A:

In a general sense, mergers and takeovers (or acquisitions) are very similar corporate actions - they combine two previously separate firms into a single legal entity. Significant operational advantages can be obtained when two firms are combined and, in fact, the goal of most mergers and acquisitions is to improve company performance and shareholder value over the long-term.

The motivation to pursue a merger or acquisition can be considerable; a company that combines itself with another can experience boosted economies of scale, greater sales revenue and market share in its market, broadened diversification and increased tax efficiency. However, the underlying business rationale and financing methodology for mergers and takeovers are substantially different.

A merger involves the mutual decision of two companies to combine and become one entity; it can be seen as a decision made by two "equals". The combined business, through structural and operational advantages secured by the merger, can cut costs and increase profits, boosting shareholder values for both groups of shareholders. A typical merger, in other words, involves two relatively equal companies, which combine to become one legal entity with the goal of producing a company that is worth more than the sum of its parts. In a merger of two corporations, the shareholders usually have their shares in the old company exchanged for an equal number of shares in the merged entity. For example, back in 1998, American Automaker, Chrysler Corp. merged with German Automaker, Daimler Benz to form DaimlerChrysler. This has all the makings of a merger of equals as the chairmen in both organizations became joint-leaders in the new organization. The merger was thought to be quite beneficial to both companies as it gave Chrysler an opportunity to reach more European markets and Daimler Benz would gain a greater presense in North America.

A takeover, or acquisition, on the other hand, is characterized by the purchase of a smaller company by a much larger one. This combination of "unequals" can produce the same benefits as a merger, but it does not necessarily have to be a mutual decision. A larger company can initiate a hostile takeover of a smaller firm, which essentially amounts to buying the company in the face of resistance from the smaller company's management. Unlike in a merger, in an acquisition, the acquiring firm usually offers a cash price per share to the target firm's shareholders or the acquiring firm's share's to the shareholders of the target firm according to a specified conversion ratio. Either way, the purchasing company essentially finances the purchase of the target company, buying it outright for its shareholders. An example of an acquisition would be how the Walt Disney Corporation bought Pixar Animation Studios in 2006. In this case, this takeover was friendly, as Pixar's shareholders all approved the decision to be acquired.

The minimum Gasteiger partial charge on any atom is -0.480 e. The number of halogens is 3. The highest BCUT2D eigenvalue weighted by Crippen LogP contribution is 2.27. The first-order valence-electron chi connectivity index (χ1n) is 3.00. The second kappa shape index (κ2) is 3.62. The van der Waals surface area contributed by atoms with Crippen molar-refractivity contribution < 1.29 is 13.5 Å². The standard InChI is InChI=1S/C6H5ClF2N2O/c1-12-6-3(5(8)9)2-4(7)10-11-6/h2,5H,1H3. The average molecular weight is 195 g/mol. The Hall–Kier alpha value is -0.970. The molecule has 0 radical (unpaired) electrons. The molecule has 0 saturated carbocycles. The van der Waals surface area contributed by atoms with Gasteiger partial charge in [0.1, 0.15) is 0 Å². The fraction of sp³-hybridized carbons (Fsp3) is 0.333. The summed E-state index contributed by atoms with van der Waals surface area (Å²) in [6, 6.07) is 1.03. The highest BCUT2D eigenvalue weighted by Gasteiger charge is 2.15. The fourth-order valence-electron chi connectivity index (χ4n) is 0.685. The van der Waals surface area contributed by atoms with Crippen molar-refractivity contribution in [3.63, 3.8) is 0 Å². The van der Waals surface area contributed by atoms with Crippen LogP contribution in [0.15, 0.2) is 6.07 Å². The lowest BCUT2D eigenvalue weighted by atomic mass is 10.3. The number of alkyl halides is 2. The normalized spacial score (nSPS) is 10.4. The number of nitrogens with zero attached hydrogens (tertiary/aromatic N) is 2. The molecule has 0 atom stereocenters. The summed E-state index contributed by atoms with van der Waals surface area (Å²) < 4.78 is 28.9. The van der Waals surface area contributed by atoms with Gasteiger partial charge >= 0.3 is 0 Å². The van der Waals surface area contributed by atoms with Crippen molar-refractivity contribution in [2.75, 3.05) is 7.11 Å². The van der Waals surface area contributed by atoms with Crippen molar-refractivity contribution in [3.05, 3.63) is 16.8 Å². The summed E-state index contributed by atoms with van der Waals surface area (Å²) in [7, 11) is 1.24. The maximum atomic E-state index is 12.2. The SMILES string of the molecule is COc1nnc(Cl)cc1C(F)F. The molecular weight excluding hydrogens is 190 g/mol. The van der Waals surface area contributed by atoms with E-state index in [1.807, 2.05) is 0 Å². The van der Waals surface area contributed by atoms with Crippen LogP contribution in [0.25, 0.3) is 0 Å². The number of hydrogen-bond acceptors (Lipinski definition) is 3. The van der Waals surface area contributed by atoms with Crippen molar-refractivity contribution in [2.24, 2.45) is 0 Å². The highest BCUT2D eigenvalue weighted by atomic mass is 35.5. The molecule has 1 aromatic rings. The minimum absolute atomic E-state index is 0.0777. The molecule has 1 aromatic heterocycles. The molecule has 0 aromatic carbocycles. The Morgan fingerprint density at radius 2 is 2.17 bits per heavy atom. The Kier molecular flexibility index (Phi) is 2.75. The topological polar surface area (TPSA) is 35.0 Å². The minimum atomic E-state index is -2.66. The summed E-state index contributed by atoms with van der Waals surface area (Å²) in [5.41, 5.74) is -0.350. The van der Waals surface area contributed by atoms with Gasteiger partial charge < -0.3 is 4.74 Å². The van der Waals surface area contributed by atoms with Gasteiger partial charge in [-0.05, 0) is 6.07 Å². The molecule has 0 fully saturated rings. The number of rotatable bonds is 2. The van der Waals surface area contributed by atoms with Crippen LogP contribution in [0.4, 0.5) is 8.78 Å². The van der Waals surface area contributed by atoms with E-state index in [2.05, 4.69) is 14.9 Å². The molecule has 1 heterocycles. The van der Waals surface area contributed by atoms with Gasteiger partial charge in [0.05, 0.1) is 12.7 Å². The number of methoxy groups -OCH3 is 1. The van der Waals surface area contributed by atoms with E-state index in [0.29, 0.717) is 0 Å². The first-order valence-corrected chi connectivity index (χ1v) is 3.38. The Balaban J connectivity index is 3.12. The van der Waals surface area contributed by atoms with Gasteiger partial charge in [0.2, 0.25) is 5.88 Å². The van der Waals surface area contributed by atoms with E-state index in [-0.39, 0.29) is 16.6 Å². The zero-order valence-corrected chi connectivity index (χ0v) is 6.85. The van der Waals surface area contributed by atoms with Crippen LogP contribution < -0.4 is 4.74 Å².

Target companies can employ a number of tactics to defend themselves against an unwanted hostile takeovers, such as including covenants in their bond issues that force early debt repayment at premium prices if the firm is taken over.

For more on this topic, check out The Wacky World Of M&As, Bloodletting And Knights: A Medieval Guide To Investing and The Basics Of Mergers And Acquisitions.

RELATED FAQS

  1. Why do economists think it is important to track discretionary income?

    Learn about the importance of discretionary income to economists, particularly for economists who emphasize consumer spending ...
  2. What is the relationship between research and development and innovation?

    Understand what research and development is and why a company or person would want to conduct it. Learn about how it can ...
  3. How is minimum transfer price calculated?

    Discover how to calculate the minimum transfer price for goods and materials that have been transferred between multiple ...
  4. How does neoclassical economics relate to neoliberalism?

    Read about neoliberalism and neoclassical economics, two political and economic movements that argued for lower taxes, less ...
RELATED TERMS
  1. Hunting Elephants

    The practice of targeting large companies or customers.
  2. Precedent Transaction Analysis

    A valuation method in which the prices paid for similar companies ...
  3. Poison Put

    A takeover defense strategy in which the target company issues ...
  4. Enterprise Investment Scheme (EIS)

    A UK program that helps smaller, riskier companies to raise capital ...
  5. Assented Stock

    A share of stock owned by a shareholder who has agreed to a takeover.
  6. Back-End Plan

    An anti-acquisition strategy in which the target company provides ...

You May Also Like

Related Articles
  1. Stock Analysis

    The CVS Target Deal: A Healthy Union?

  2. Investing News

    Most Important Mergers And Acquisitions ...

  3. Investing

    Salesforce Buyout

  4. Entrepreneurship

    Comparing Impact Investing & Venture ...

  5. Investing

    Impact Investing: How it Works and How ...

Trading Center
×

You are using adblocking software

Want access to all of Investopedia? Add us to your “whitelist”
so you'll never miss a feature!